Rethinking One Oregon

Encouraging OSU/PSU Collaborations

Faculty from OSU and Portland State University (PSU) met for the first time on November 13, 2015, to identify opportunities for community-engaged research and action to address the most pressing issues facing Oregon.

“The two universities have a history of cooperation,” said Scott Reed, vice provost for University Outreach and Engagement, in his opening comments. “Earlier [in 2015], the presidents of OSU and PSU co-committed to the two universities working together. This meeting taps into the collective intelligence of our institutions and begins taking cooperation to a new systematic level. Higher impact outcomes will result when we work together.”

Stephen Percy, dean of the College of Urban and Public Affairs at PSU noted that both universities have an interest in community-building. “Cooperating is an opportunity to bring students into the mix to engage in outreach,” said Stephen. “Working together will be powerful.”

Reed and Percy created an OSU-PSU Collaboration Fund, which offers start-up funds for joint pilot projects between OSU and PSU faculty. Healthy people, prosperous communities and flourishing agriculture and natural resources are the three areas of focus.

The fund is meant to accelerate opportunities for research collaborations serving Oregon communities. Recognizing that these experiences often require extra resources beyond faculty time, the fund offers seed monies to faculty teams for fiscal year 2015-2016 to support expenses associated with community-engaged inter-institutional projects.

OSU and PSU are the only two higher education institutions in Oregon that carry the Carnegie Community Engagement designation.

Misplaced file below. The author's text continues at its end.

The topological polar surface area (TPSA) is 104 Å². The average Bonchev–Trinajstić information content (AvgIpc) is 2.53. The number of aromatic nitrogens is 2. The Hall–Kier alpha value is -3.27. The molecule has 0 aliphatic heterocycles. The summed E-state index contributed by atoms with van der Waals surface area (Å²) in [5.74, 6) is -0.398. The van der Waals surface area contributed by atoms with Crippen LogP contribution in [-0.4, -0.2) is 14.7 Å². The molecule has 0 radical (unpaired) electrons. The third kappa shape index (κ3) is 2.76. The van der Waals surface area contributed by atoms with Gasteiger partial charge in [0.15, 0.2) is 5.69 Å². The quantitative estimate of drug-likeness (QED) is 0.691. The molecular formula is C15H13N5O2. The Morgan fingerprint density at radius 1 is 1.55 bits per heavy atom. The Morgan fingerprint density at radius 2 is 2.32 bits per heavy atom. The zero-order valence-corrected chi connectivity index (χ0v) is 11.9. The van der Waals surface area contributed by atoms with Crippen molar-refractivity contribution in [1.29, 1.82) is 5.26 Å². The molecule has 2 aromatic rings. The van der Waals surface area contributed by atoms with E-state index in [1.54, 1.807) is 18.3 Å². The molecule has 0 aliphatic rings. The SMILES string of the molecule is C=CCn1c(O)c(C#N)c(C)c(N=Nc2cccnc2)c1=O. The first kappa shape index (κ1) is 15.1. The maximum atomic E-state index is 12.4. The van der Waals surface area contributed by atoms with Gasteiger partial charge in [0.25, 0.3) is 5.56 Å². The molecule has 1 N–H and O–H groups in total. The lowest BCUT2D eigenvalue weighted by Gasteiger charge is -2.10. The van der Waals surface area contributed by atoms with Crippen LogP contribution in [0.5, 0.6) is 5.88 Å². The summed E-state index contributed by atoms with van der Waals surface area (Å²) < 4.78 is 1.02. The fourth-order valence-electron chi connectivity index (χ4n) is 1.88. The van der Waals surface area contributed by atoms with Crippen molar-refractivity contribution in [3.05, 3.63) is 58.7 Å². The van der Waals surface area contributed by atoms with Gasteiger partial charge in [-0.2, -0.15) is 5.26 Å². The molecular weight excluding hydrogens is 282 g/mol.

2016 Joint Pilot Projects

Farmland Succession and Ownership in Oregon

Project Leads:

Megan Horst, Assistant Professor of Urban Studies and Planning, PSU
Christine Anderson Brekken, College of Agriculture and Sciences, OSU

This grant is important in leveraging Portland State University’s participation with Oregon State University on a project to examine farmland tenure and access issues in Oregon. Specifically, this project will lead to a better understanding of patterns in recent farmland transfers in four pilot counties (Benton, Clackamas, Polk, and Washington). A second objective is to understand the implications of different farmland ownership models on local food systems. A final objective is to engage stakeholders in a dialogue about the feasibility of strategies to enable access to farmland by aspiring farmers.

Developing a Citizens Science Training Program for Extension Volunteers and Others

Project leads:

Brooke Edmunds, OSU Extension
Marion Dresner, Associate Professor of Environmental Science and Management, PSU

Citizen science, the practice of involving volunteers in scientific research, has drastically increased in popularity. Despite the documented benefits to both volunteers and researchers, citizen science has yet to be formalized in Extension education and volunteer efforts. This collaborative project will coordinate OSU and PSU graduate and undergraduate students to develop an online citizen science training program targeted to OSU Extension Master Gardener volunteers. Through this program, future volunteer citizen scientists will learn the scientific method and process and be trained to assist scientists at PSU, OSU and beyond with future ecological research in community and private gardens.

Developing a Competitive Proposal for Multi-year Socio-Ecological Research in Urban Agriculture

Project leads:

Gail Langellotto, Associate Professor of Horticulture, OSU
Nathan McClintock, Assistant Professor of Urban Studies and Planning, Portland State University

Relative to their surroundings, urban landscapes are more fragmented, paved, polluted and warmer, which influences biodiversity, crop development and yield in urban farms and gardens. We currently lack a basic understanding of the biodiversity and abiotic conditions of urban agriculture sites. Underlying all of these factors are the motivation, knowledge and socio-economic status of urban farmers and gardeners, and how these relate to management practices, ecosystem services and yield of urban agriculture sites. We will work to identify funding opportunities and develop a competitive proposal to collaborate on a multi-year socio-ecological research program serving urban home and community gardeners.

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